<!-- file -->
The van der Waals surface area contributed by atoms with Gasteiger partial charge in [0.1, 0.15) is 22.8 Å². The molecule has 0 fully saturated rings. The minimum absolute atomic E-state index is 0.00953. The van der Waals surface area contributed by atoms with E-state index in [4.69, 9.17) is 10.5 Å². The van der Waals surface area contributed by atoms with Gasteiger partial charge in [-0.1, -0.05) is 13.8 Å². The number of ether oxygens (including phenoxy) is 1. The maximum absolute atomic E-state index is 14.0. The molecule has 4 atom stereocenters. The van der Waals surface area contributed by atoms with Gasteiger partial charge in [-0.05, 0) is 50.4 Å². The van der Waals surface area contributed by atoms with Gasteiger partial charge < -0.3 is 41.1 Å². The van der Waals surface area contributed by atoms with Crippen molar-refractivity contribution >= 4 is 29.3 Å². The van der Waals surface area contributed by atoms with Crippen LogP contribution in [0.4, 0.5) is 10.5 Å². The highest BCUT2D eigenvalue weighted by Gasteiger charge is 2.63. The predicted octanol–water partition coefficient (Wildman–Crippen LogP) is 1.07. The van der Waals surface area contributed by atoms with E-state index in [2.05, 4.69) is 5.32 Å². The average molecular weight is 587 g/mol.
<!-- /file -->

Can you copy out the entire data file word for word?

The van der Waals surface area contributed by atoms with Gasteiger partial charge in [0.1, 0.15) is 22.8 Å². The molecule has 0 fully saturated rings. The minimum absolute atomic E-state index is 0.00953. The van der Waals surface area contributed by atoms with E-state index in [4.69, 9.17) is 10.5 Å². The van der Waals surface area contributed by atoms with Gasteiger partial charge in [-0.1, -0.05) is 13.8 Å². The number of ether oxygens (including phenoxy) is 1. The maximum absolute atomic E-state index is 14.0. The molecule has 4 atom stereocenters. The van der Waals surface area contributed by atoms with Gasteiger partial charge in [-0.05, 0) is 50.4 Å². The van der Waals surface area contributed by atoms with Gasteiger partial charge < -0.3 is 41.1 Å². The van der Waals surface area contributed by atoms with Crippen molar-refractivity contribution >= 4 is 29.3 Å². The van der Waals surface area contributed by atoms with Crippen LogP contribution in [0.4, 0.5) is 10.5 Å². The highest BCUT2D eigenvalue weighted by Gasteiger charge is 2.63. The predicted octanol–water partition coefficient (Wildman–Crippen LogP) is 1.07. The van der Waals surface area contributed by atoms with E-state index in [2.05, 4.69) is 5.32 Å². The average molecular weight is 587 g/mol.